To help my customers solve some problem in the rubber mixing cycle, I often analyze the steps (or phases) programmed in the mixer.
Almost always the capabilities of the automatic mixer control system are only minimally used, this limits the optimization of the cycle and consequently leads to higher costs for the company.
In the DosareX system, mainly 3 criteria are used to determine when to perform a step change or when to terminate a cycle.
Companies coming from a purely manual management of the mixer, tend to use only one of the variables, ignoring the benefits of a composite use of the 3 parameters.
I want to bring you back an adapted text by P.K. Freakley of the Institute of Polymer Technology at Loughborough University (UK) that was written a few years ago but clearly indicates how energy is a variable that should be actively used to achieve a better cycle.
<<The time variable is the only one that does not depend on other quantities; consequently, it is completely indifferent to raw material conditions, mixer temperature, rotor speed, or anything else.
The temperature of the compound is usually measured by a thermocouple mounted on the discharge door or in the mixer body; it is related to the energy used in mixing and the energy subtracted by cooling.
Although it is affected by the temperature of the mixer chamber, it is still a good indicator of the state of the compound.
When we talk about energy, we refer to the electrical energy consumed by the main motor during the mixing phase minus the energy required to move the empty mixer. Since this value is expressed on a time basis, it is an integral of instantaneous power.
This quantity gives a good indication of mixing performance although it does not take into account the rate of power input (you could work for a long time at low power and consume the same energy compared to working for a short time at high power, nda).
This power rate is directly related to the torque of the rotors at constant speed and is therefore related to the force applied on the components during the dispersive phase.
Time and energy are used to determine when to load the components while temperature is used to determine the time of compound discharge.
In addition, the electrical power of the motor is often used as a criterion for determining when to add other components, particularly oil, which is normally inserted after the peak motor power due to the end of the dispersive phase.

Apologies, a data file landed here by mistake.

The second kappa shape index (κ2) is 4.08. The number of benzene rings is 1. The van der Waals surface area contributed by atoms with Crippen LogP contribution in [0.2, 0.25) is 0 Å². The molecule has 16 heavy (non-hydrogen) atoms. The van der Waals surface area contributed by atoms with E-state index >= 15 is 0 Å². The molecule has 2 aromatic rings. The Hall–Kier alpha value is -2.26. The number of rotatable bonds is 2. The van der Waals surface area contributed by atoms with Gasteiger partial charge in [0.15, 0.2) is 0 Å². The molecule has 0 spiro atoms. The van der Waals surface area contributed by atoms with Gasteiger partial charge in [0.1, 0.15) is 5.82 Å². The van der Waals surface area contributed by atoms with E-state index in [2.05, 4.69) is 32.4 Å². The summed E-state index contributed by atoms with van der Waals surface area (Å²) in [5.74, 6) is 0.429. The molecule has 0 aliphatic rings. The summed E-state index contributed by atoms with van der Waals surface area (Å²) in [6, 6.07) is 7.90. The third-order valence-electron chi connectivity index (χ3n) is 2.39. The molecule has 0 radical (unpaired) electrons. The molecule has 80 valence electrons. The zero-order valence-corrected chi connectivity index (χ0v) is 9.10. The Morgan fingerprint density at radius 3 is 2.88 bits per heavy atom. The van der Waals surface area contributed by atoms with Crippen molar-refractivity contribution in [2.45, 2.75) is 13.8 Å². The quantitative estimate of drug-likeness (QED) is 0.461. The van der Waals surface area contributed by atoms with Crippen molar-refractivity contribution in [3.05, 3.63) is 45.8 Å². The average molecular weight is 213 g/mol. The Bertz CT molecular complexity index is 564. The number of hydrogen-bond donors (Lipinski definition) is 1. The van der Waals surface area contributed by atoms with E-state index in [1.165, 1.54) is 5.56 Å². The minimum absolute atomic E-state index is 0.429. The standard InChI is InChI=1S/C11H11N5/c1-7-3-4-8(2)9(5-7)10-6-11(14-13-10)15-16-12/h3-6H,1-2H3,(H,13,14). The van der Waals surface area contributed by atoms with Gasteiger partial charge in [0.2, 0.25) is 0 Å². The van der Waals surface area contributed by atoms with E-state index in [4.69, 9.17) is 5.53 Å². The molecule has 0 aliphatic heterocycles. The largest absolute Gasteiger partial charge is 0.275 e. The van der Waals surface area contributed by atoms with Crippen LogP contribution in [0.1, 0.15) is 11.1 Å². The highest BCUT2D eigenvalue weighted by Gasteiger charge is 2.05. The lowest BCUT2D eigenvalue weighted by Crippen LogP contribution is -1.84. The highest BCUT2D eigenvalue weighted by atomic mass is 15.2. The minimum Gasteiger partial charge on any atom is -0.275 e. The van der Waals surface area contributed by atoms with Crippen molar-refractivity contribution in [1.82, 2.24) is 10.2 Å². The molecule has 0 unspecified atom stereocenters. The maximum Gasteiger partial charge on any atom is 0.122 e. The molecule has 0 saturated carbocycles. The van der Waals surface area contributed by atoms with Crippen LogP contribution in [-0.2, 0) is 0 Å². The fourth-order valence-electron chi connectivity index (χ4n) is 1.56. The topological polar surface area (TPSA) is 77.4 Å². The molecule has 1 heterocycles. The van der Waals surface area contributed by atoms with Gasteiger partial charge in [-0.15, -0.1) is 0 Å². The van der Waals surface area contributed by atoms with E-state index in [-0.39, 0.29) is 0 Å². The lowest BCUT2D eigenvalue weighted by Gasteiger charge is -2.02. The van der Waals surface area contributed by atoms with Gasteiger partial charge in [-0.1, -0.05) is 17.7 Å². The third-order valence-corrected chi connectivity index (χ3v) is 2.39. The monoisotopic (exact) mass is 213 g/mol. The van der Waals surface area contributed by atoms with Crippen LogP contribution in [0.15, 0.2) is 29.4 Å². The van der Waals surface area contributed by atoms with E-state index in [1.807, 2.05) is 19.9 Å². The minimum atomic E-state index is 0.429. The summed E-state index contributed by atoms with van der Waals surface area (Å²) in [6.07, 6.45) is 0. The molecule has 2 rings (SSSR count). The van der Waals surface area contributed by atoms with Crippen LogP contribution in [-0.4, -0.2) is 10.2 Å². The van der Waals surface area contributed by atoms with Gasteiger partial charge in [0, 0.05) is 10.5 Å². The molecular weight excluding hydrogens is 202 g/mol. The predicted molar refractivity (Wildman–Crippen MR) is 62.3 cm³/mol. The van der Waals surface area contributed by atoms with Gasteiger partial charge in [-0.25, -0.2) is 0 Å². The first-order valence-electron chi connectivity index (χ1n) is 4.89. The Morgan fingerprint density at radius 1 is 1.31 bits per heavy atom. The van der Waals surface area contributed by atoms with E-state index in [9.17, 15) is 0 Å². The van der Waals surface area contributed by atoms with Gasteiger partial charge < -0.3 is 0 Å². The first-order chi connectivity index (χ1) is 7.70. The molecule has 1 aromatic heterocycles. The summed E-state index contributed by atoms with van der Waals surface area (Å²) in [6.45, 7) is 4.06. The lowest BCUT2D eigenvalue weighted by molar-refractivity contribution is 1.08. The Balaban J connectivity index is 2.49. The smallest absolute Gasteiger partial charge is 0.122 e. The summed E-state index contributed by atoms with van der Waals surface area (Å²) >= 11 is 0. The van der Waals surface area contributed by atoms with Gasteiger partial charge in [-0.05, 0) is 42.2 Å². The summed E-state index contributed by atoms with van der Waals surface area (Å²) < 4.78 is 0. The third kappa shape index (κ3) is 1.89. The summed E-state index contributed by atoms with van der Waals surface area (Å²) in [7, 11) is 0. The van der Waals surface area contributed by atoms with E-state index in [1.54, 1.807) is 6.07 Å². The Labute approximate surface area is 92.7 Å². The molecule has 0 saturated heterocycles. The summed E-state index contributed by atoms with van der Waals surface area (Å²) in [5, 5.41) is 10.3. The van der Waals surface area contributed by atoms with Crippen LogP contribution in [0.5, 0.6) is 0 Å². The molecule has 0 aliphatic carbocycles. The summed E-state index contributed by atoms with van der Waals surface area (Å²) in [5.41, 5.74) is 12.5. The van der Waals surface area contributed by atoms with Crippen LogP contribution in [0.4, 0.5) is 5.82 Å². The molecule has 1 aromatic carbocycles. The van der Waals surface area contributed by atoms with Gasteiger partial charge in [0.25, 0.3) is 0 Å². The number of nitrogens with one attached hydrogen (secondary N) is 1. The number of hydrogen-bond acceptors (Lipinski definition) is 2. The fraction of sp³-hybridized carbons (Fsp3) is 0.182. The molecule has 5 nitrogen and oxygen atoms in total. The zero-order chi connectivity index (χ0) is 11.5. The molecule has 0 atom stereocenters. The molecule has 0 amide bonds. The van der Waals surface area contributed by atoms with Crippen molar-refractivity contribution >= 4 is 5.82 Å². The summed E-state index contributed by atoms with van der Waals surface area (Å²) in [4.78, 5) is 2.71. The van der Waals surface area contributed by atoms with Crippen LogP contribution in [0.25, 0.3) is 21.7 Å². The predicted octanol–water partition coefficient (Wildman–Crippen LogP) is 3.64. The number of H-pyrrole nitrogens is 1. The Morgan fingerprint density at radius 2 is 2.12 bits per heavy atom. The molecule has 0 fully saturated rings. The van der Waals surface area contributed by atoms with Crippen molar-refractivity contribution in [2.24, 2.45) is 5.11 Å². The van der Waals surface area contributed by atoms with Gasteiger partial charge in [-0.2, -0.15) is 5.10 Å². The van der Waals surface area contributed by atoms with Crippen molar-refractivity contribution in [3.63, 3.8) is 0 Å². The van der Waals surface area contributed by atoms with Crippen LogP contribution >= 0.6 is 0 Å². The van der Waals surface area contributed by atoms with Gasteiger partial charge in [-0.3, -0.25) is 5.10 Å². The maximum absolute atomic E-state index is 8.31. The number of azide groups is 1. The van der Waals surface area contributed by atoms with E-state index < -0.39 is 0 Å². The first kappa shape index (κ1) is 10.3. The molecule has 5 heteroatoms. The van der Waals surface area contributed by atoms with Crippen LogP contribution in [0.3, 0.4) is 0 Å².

All of these quantities are indirect indicators of the state of mixing, so they must be related to the properties of the components used, the other machines in the line, and the performance of the product to be obtained.
Their value depends on their sensitivity in predicting changes in material behavior and how much they are affected by other factors (e.g., machine temperature).
Ideally they should only be sensitive to material properties.
This characteristic is most displayed by the energy magnitude.
It has been shown that the “first cycle” effect, such that the first four or five batches are different from the following, is greatly reduced by using energy as a criterion.>>
What we can deduce from this writing is that there is not just one variable to use during the mixing cycle but, depending on the phase, a certain variable or a set of them should be used.
Too often I see customers using only time or only temperature when the correct thing is to use the set of the 3 quantities.
As you know the DosareX system provides logic AND/OR use of variables so you can program the phase change when 2 or 3 conditions are reached at the same time or when one condition takes precedence over the others.
You can find an example video of our mixing room control system at this address:
I am not a technologist or a chemist, and it is right that each company has its own experiences and uses its own method, so it is not my intention to tell you how to program the mixing cycles of your mixing room.
My job is to give you all the tools to help you translate your knowledge and experience into an efficient and replicable cycle.
If you have one of our service contracts and can’t remember how to program the mixer steps, give us a call and we’ll help you get the most out of your machine without asking you a dime.